Back at site now that I am done dealing with children I get to work with adults who merely act like children. Not only did I not sign up for this I don’t have the patience to deal with it alone so thank Allah I have capable counterparts. Just today, one of a million examples, I met three of my counterparts with the waste management project at the Mayor’s office to try and get him to use the money in the budget for waste removal on actual waste removal. Now this is not the first time that we have met there to have these impromptu meetings but the last one I attended was in June resulting in the Mayor promising money by the end of July. It is October now. Continuing on, he was not at his office and his assistant informed us that he was at his house. We walked to his house, to so surprise of our own, he was not there. We walk back to his office thinking we may have just missed him and he was not there either. It is 11am on Wednesday I don’t think it is unreasonable for him to be at his office, easily accessible to the public, since he does not take appointments. My counterpart, the wonderful Amadou, took my phone to call the Mayor to ask him where he in fact was while requesting a meeting and he told us that he was in Gambia and he could see us later in the afternoon. This is interesting since that is not at all what we had heard from anyone along the way. Once hanging up the phone Amadou punches a code on my phone to determine the amount of phone credit he had used up calling the Mayor who apparently was in Gambia, which should have resulted in international rates. 59cfa. Interesting. It should have cost at least 500cfa. He is in fact in Senegal and not only is lying to us but we found his car at the local hotel where he was probably just escaping his daily fight to do actual Mayor-like tasks. This is where my internal struggle comes in. Why am I busting my butt everyday to try and help Velingara when the own Mayor is smuggling money and wants nothing to do with the development of his community. If he does not want to help his own community, where he has lived his whole life and will probably reside the rest of his life, what is my incentive? I thought Amadou was acting mildly radically when he used to tell me that he was going to expose the Mayor on the radio about how he is doing nothing for our project, and those like ours, but now I am quickly becoming on the same page. Lets exercise our right to strike I tell him. He laughs and though I think he is seeing the downside of a strike financially, I can’t help but think what will happen if we don’t collect trash for a few weeks or a month; the people will start talking and becoming infuriated with the lack of support and corruption from the Mayor’s office. I have an appointment tomorrow to speak with Mr. Mballo at the radio station who is an educated well-respected man in the community in which I will hopefully get some advice from on the entire situation. Stay tuned.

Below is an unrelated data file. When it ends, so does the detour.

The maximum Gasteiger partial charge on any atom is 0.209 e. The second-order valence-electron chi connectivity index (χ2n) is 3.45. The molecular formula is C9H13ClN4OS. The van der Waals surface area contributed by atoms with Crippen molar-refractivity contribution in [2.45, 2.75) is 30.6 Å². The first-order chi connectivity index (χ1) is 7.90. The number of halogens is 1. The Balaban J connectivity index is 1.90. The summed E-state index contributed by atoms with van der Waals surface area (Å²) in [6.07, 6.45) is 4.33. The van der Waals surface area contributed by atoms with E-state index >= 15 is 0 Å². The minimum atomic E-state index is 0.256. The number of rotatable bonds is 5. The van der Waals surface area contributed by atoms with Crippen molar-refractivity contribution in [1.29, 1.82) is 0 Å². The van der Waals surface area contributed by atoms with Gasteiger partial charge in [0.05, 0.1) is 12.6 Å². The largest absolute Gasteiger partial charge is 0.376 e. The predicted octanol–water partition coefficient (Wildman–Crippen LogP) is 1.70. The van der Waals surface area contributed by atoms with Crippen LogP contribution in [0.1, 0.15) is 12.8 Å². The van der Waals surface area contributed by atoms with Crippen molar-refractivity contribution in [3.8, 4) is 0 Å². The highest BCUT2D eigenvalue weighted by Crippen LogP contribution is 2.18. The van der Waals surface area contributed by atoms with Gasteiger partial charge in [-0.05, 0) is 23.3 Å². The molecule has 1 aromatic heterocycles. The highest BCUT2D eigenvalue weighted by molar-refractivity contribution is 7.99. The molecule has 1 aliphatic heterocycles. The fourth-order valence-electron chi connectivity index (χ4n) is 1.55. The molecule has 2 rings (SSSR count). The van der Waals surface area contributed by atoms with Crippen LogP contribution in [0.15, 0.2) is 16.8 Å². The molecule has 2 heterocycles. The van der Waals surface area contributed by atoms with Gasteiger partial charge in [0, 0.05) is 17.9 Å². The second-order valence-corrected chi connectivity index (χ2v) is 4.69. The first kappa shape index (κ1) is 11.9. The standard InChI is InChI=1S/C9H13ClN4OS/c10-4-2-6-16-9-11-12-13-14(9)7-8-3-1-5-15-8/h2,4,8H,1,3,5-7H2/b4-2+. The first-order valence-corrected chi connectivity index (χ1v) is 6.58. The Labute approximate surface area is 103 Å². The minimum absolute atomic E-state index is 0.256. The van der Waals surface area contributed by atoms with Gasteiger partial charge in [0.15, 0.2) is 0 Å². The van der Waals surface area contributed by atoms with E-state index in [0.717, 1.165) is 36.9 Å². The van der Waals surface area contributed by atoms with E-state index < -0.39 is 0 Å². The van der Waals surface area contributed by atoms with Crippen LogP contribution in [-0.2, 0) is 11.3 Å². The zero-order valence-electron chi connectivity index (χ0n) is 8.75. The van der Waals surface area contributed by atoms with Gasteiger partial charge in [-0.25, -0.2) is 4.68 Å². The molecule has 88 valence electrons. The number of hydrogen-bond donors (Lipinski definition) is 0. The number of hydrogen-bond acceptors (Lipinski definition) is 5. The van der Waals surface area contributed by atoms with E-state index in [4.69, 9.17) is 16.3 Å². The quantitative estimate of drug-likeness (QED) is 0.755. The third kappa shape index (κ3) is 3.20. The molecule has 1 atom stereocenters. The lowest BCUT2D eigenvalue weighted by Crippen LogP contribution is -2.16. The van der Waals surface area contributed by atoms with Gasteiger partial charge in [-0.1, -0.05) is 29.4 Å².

It is a similar situation with my youth project. Though the project is getting executed it is no longer because of any help from my counterpart with that project. Not only has left to go north to Thies (I have actually not heard from him in at least three weeks) but I am pretty sure he is pocketing leftover money from the project. Yay. I need to come up with the energy to confront him about this and I can’t wait to hear what excuse he is going to come up with. I am counting down the days until the project is done and I don’t have to communicate with him any longer.
On much more exciting and productive news, my grant for the chicken feed project in Tambacounda is all turned into my APCD (boss) Mr. Sall and I am waiting on his confirmation or request of changes to turn it into the grants person with the Peace Corps. Hopefully he reads it sooner than later and I can get it turned in. After I submitted the grant my counterpart, Mr. Cissé, wanted to have a copy for his own records and when I emailed a copy to him, including translations into French, he called me soon after telling me that he read it three times and it is ingenious! It is nice to get some positive feedback for once. I really like working with him on this project because not only do I get to get out of Velingara for a little bit but I get to work with someone who has a business mindset and understands profits, loss, bookkeeping and all those other important things that make a successful business. Finally! I love Amadou and he is a great counterpart but he has never ran a business before so it makes things complicated at times, but that is why I am here, and teach I must.
Well America, and the rest of the world, that is all I have for now. I would love to hear some comments from you about my entries thus far. Is there something you would like to know more about or do you have a solution for any of the above problem areas? Also, I am unofficially looking for high school age students who want to pen pal with students here in Velingara. I think a few of my contacts might fall through and I would really love to set up a connection with a school locally with one abroad before I leave. It can be from any school in the world as long as the class can write in English. Let me know! Thanks again, take care!